Parts of Systems for Youth Engagement
Systems are made of many parts. Some of these are the ways youth engagement is supported and happens; others are the various systems for youth engagement.
WAYS: The ways youth engagement happens through systems include Procedures, Policies, Practices, Possibilities, Products, Places, Personnel, and People.
VARIETY: The various systems for youth engagement include Education, Racial identities, Friendships, Mental health, Economics, Nonprofits, Faith communities, Healthcare, Culture, Business, Sexual identities, Recreation, Ethnic identities, Families, Governments, Entertainment, Public health, and Gender identity.
While I’ve worked with schools, nonprofits, government agencies and other orgs for decades, I’ve explored how and these systems operate. I’ve seen “under the hood” in dozens of communities, watched the bad and the good arise in times of crisis and seasons of apparent ease… and every time I’m reminded of the systems at work.
Wherever they’re sustainably connected, youth engagement happens in systems.
Education—Education systems are formal and informal, apparent and subversive. Youth engagement starts in the space where they’re learning.
Sports—The youth athletics system includes rules, teams, scores, morals, codes and more
Culture—The cultural system all youth belong to includes obvious and not-obvious rules, behavior, attitudes and beyond
Economics—The youth employment system exchanges goods and services for money and more
Other systems of youth engagement include school, faith, justice, health, family, civic action, social services, mental health, recreation, or other systems, ALL youth EVERY where can experience the positive, powerful potential of youth engagement. Let’s explore that together!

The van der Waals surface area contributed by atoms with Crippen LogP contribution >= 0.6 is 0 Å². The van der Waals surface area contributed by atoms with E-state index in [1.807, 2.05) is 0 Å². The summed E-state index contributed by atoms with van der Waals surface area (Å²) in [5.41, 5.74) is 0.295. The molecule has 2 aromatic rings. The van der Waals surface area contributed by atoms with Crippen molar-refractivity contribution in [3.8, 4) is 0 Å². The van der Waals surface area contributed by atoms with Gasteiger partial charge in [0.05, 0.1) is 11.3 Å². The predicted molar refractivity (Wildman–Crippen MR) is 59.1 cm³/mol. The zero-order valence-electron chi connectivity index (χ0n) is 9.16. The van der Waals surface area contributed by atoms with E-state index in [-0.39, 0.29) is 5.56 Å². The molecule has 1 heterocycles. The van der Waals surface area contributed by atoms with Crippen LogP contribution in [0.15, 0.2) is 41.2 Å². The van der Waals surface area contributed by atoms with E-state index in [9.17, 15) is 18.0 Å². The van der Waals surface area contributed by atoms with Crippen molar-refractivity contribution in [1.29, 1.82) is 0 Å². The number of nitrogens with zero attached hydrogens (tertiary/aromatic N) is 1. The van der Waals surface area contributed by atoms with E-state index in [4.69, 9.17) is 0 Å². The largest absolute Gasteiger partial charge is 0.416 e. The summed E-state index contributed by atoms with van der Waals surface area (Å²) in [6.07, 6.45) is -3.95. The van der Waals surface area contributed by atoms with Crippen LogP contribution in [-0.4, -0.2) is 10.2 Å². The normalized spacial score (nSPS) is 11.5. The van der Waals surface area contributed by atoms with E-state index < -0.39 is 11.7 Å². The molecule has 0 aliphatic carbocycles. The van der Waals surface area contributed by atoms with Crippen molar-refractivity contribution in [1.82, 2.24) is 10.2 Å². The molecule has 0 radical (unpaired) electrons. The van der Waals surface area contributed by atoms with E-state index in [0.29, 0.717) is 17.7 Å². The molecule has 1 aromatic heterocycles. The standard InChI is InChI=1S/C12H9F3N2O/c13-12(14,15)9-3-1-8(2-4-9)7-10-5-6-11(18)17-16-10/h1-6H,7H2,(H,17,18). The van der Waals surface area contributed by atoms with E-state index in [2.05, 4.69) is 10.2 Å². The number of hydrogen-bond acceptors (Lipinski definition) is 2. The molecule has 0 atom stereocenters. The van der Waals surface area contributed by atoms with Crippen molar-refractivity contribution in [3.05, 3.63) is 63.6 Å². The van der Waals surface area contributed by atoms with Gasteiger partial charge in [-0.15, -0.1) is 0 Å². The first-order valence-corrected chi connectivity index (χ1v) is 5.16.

Youth empowerment happens when young people get the ability to do something. This can happen through education, activities, positions, or promotions. Youth empowerment happens at home, in schools, at work, and throughout communities. Youth empowerment can literally happen everywhere, anytime, for any reason.
At the Freechild Institute, we believe youth empowerment best occurs when it focuses on young people positively changing their own lives, their families, their communities, and the world. Following are some of the strategies we practice, promote and train for youth empowerment to happen.
Strategies for Youth Empowerment
Youth Empowerment can happen through…
Youth Voice: Youth are empowered by sharing their active, distinct, and concentrated ways young people represent themselves throughout society. Learn more here »
Popular Education: Youth empowerment happens by engaging young people in education towards the struggle for a just, equitable and democratic society demands alternative approaches to learning and teaching. Learn more here »
Youth Participation: Sometimes youth empowerment can happen through the active attendance of young people in any mode throughout their lives or communities. Learn more here »
Adultism Awareness: Any action that challenges adult bias throughout society. Learn more here »
Youth Involvement: Any deliberate effort that centers on young peoples’ ongoing attendance can be empowering. Learn more here »
Youth-Led Activism: Young people taking deliberate, strategic and powerful action to draw attention to issues is empowering. Learn more here »
Youth Leadership: The practice of young people exercising authority over themselves or others, both in informal and formal ways, is empowering for youth. Learn more here »